What’s something that you tried your hardest to learn, but despite all of your efforts could not. You started off doing great, over time things threw you off, and then later you just completely gave up.

You most likely gave up because you had an internal belief similar to the following: “I can’t do this,” “This is hard for me,” “I’m not good at this.” This was developed at the 2nd-3rd sign of trouble at the beginning of the learning process. From then on, when you saw anything similar to that subject, you would forever suck at. forever and ever amen.

You made an early generalization and assumption that you could not learn it. Therefore your brain, from that state of pain did not try to remedy the situation because it was already in a defeated mode.

Large emotional trauma often causes you to make generalizations and assumptions about yourself, others, or situational outcomes. These give you an unstable foundation for anything you endeavor because you feel you “already know” how it’s going to end.

With this subconscious end goal in mind, everything seen underneath that umbrella would be like water off a duck’s back- completely forgotten from jump. The generalization has it labelled in brain memory as “not important” and “not useful” and “not worth the effort.” Therefore you forget it instantly.

A concrete present example of this is in school or at work when you have trouble learning newer things just because of your anxiety about it being “new.”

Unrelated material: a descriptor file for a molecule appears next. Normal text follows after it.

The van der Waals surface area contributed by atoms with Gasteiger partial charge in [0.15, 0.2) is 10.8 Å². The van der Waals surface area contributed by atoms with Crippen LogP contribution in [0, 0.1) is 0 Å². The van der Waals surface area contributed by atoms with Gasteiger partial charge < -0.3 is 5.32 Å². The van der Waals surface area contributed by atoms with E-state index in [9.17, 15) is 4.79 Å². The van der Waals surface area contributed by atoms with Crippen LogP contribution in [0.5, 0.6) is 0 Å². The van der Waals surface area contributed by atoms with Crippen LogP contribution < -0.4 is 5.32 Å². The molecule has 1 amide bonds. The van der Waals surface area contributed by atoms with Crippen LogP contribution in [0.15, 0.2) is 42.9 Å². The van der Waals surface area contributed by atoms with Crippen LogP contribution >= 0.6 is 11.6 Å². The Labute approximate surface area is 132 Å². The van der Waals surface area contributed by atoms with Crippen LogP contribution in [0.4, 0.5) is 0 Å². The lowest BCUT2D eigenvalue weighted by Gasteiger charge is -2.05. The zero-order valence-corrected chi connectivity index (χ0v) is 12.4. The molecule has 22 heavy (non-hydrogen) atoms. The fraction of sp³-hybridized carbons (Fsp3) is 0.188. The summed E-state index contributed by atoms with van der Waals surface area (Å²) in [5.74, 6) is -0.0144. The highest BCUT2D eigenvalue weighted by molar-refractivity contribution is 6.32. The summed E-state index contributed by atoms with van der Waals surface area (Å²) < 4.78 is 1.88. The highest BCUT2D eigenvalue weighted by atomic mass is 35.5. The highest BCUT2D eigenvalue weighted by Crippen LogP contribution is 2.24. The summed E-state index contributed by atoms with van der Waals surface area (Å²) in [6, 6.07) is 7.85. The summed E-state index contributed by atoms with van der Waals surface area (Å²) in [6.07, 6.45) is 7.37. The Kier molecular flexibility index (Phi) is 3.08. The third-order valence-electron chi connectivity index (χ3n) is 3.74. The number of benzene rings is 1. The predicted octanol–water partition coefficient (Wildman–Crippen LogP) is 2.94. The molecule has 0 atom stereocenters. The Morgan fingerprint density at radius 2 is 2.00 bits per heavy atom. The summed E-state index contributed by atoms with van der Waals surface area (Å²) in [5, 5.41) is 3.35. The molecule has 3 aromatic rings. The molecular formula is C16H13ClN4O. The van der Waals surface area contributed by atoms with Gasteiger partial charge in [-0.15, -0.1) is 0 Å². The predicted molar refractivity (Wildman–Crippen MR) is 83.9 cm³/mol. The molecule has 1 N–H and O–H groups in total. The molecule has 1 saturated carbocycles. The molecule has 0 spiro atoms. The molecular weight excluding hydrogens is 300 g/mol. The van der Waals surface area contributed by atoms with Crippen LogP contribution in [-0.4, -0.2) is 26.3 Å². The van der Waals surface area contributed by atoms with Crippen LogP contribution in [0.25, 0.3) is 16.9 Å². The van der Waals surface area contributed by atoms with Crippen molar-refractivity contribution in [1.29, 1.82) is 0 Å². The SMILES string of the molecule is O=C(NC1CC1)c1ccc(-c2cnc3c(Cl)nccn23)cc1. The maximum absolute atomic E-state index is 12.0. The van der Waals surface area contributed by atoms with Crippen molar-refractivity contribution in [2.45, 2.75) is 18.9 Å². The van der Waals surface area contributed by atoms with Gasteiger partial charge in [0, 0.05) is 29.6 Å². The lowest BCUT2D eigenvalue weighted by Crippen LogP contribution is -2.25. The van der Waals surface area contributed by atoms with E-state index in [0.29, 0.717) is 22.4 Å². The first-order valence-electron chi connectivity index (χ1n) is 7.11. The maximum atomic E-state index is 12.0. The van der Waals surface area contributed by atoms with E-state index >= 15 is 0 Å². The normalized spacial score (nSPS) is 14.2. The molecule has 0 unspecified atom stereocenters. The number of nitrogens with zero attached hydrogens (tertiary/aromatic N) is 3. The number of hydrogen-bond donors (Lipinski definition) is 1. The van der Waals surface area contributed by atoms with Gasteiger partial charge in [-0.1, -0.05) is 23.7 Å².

From these residual thoughts, it becomes very hard for you to grasp new ideas, concepts, or perspectives.

Get into it [Probing questions]

How do you feel about math? Write out 4 words to describe about how you feel about math now. Think about your earliest memories of math. Write out 10 feelings about the memories you had way back then. Think about the people and situations that caused you to feel those emotions about math. Write some of them out. Are these three things correlated? Of course this is something different, but it will get you into the right headspace.


I know you are doing the best you can but………

The more you don’t resolve, work through, and forgive both parties for the painful traumatic memories you hold inside, the more it will continue to affect your present, and the way your past influences your present.

These emotional traumas are affecting your memory of immediate situations, emotional processing of current events, and even the way you learn new things.

Working to process and let go of these emotions to where they no longer cause you pain will not only give you mental clarity like never before, but also an ability to approach life from an even and secure foundation.

Growing pains are temporary, but inner peace and contentment is permeant.

Much peace, love, and happiness.


Published by

Mareka Belcher

Founded by Mareka Belcher an independent freelance entrepreneur and student out to help others find their own wellness and balance.